路 Protecting and enhancing the competitiveness of American industry by linking a carbon tax with border adjustments that impose equivalent costs on goods from China and other countries that refuse to impose comparable taxes. Hard cash costs beat "moral leadership" every time when dealing with the Chinese regime.

Persuasive? Not to the reactionaries who can't countenance the idea of making polluters clean up after themselves. By this point, Stelzer should have realized that trying to get the most backward elements of the right to move forward on a carbon tax was a lost cause. Still, bless his heart, he kept on trying. In a September Standard piece on President Obama's climate efforts, Stelzer asserted:

...[T]he politics of energy use have increased the probability that some sort of deal will be cut in Paris that can be dubbed a success -- from zero into positive territory. Developing nations, accounting for over half of the world's emissions, will have to be placated and China, which accounted for more of the recent increase in CO2 emissions than the rest of the world combined, will have to be convinced that any deal does not interfere with its current struggle to recharge its growth engine. The regime, recognizing that it cannot continue on its present path without seriously reducing livability in its major cities, is experimenting with a cap-and-trade emissions reduction program and, according to Vice Premier Zhang Gaoli, "will make an even greater effort to address climate change and take on international responsibilities."

The good news for Mr. Zhang, and indeed for all those who believe emissions-reductions are essential, was the unveiling of a study contending that if carbon emissions are taxed, and the proceeds used to reduce growth-stifling income taxes, we can have both lower emissions and higher growth rates, a position this writer has long taken, even though not among the true believers in climate change. But neither I, nor anyone else for that matter, can be certain the believers are wrong. So, nodding in their direction, if it includes a pro-growth adjustment to the tax code, would be worth putting on the table in Paris. And, in fact, pursuing it here in America now as a way of helping the U.S. economy while leading others down the path of environmental virtue. That's what the leadership required of a great nation is all about.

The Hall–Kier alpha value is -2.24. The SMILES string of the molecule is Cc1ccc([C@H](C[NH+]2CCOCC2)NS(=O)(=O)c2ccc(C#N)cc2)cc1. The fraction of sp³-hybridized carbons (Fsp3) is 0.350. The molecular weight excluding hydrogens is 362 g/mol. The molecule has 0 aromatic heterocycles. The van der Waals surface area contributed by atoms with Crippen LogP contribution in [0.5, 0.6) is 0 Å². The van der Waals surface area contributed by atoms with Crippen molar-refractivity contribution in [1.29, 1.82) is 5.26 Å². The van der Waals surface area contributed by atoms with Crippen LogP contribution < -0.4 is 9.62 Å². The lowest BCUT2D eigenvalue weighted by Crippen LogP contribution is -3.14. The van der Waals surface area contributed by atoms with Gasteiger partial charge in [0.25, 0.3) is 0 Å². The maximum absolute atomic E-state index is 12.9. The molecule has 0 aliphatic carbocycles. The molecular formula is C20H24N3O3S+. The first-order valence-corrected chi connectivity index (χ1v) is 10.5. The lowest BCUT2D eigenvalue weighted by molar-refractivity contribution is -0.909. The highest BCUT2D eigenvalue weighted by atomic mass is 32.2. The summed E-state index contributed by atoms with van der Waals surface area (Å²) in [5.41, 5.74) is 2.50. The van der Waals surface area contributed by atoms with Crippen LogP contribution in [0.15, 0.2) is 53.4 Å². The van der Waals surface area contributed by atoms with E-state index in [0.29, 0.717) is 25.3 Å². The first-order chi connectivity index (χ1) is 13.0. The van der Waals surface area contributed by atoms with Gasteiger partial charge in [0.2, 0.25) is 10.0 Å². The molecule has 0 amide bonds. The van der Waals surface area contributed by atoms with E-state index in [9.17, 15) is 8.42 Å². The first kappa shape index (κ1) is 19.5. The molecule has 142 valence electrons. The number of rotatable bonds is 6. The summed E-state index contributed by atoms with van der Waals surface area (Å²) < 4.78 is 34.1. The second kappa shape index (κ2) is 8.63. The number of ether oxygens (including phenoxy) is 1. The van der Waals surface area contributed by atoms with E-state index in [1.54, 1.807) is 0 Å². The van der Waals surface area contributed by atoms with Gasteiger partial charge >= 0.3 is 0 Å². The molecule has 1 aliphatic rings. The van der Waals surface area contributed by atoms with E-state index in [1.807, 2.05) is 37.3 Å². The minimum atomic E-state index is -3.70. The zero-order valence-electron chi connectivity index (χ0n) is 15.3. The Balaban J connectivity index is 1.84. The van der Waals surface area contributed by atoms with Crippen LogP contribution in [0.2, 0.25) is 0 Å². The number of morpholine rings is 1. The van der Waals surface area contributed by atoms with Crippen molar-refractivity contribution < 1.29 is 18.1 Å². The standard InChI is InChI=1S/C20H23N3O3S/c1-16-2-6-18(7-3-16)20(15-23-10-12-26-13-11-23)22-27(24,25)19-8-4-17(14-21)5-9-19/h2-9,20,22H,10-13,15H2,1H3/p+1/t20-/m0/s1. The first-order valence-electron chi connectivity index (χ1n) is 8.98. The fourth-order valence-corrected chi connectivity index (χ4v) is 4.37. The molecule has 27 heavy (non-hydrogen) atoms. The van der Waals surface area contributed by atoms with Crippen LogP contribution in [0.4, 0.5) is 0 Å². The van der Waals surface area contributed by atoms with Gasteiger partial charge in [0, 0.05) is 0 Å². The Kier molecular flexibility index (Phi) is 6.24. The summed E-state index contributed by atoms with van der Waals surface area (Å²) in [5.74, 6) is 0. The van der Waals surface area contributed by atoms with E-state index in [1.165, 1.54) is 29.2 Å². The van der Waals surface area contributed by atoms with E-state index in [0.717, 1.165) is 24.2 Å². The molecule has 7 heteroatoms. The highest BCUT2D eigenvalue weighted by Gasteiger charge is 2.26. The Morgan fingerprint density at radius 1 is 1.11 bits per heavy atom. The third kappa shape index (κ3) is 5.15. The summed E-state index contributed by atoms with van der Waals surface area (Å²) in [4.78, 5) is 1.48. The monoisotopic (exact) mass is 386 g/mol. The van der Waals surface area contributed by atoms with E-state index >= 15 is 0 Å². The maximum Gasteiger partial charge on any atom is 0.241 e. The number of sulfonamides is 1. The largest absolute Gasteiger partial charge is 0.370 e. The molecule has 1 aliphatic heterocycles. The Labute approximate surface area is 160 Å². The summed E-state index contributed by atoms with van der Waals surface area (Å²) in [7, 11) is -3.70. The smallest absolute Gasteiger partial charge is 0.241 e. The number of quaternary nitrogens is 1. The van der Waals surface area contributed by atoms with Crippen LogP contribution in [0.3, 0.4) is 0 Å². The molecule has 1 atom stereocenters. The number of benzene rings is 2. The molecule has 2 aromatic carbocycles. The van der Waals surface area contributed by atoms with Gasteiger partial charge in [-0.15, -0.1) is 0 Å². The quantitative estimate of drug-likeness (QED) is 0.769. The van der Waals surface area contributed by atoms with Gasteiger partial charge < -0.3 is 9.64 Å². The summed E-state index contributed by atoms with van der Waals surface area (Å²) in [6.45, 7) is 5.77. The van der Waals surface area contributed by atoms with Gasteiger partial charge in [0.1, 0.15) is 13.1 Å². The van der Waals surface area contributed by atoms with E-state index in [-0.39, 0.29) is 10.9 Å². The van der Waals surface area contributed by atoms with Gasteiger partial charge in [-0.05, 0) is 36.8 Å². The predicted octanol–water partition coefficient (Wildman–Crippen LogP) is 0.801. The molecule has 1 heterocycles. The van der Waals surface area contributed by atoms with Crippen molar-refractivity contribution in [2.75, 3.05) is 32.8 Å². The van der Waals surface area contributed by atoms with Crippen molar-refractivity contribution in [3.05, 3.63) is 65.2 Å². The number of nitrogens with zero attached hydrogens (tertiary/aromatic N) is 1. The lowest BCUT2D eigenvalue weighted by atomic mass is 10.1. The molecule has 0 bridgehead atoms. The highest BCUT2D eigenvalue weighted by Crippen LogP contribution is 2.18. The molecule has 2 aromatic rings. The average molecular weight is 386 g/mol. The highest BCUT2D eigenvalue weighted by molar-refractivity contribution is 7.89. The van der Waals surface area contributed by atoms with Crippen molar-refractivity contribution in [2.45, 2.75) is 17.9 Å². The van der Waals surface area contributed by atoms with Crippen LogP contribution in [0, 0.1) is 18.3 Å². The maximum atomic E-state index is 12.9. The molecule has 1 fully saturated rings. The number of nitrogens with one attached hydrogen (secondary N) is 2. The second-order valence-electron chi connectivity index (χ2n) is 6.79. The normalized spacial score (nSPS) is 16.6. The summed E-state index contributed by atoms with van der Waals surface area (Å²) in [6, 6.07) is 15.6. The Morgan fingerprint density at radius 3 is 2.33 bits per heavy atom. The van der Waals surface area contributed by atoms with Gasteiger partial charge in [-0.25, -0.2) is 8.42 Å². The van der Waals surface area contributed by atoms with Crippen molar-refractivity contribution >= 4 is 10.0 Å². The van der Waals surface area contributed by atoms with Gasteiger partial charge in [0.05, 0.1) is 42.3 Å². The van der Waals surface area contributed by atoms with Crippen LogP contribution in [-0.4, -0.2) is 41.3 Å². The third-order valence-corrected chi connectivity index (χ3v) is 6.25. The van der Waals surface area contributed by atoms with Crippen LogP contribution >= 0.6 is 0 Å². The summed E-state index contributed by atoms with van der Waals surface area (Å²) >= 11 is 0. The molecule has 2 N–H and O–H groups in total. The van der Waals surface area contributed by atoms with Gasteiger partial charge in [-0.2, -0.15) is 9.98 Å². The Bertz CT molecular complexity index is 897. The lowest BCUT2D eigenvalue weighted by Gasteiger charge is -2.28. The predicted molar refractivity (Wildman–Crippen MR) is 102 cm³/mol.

Now, Stelzer is preaching the carbon-tax gospel in National Review, the right-wing rag notorious for its disgusting rhetorical assaults on climate scientist Michael Mann. In a December 29 post on National Review Online, Stelzer declared: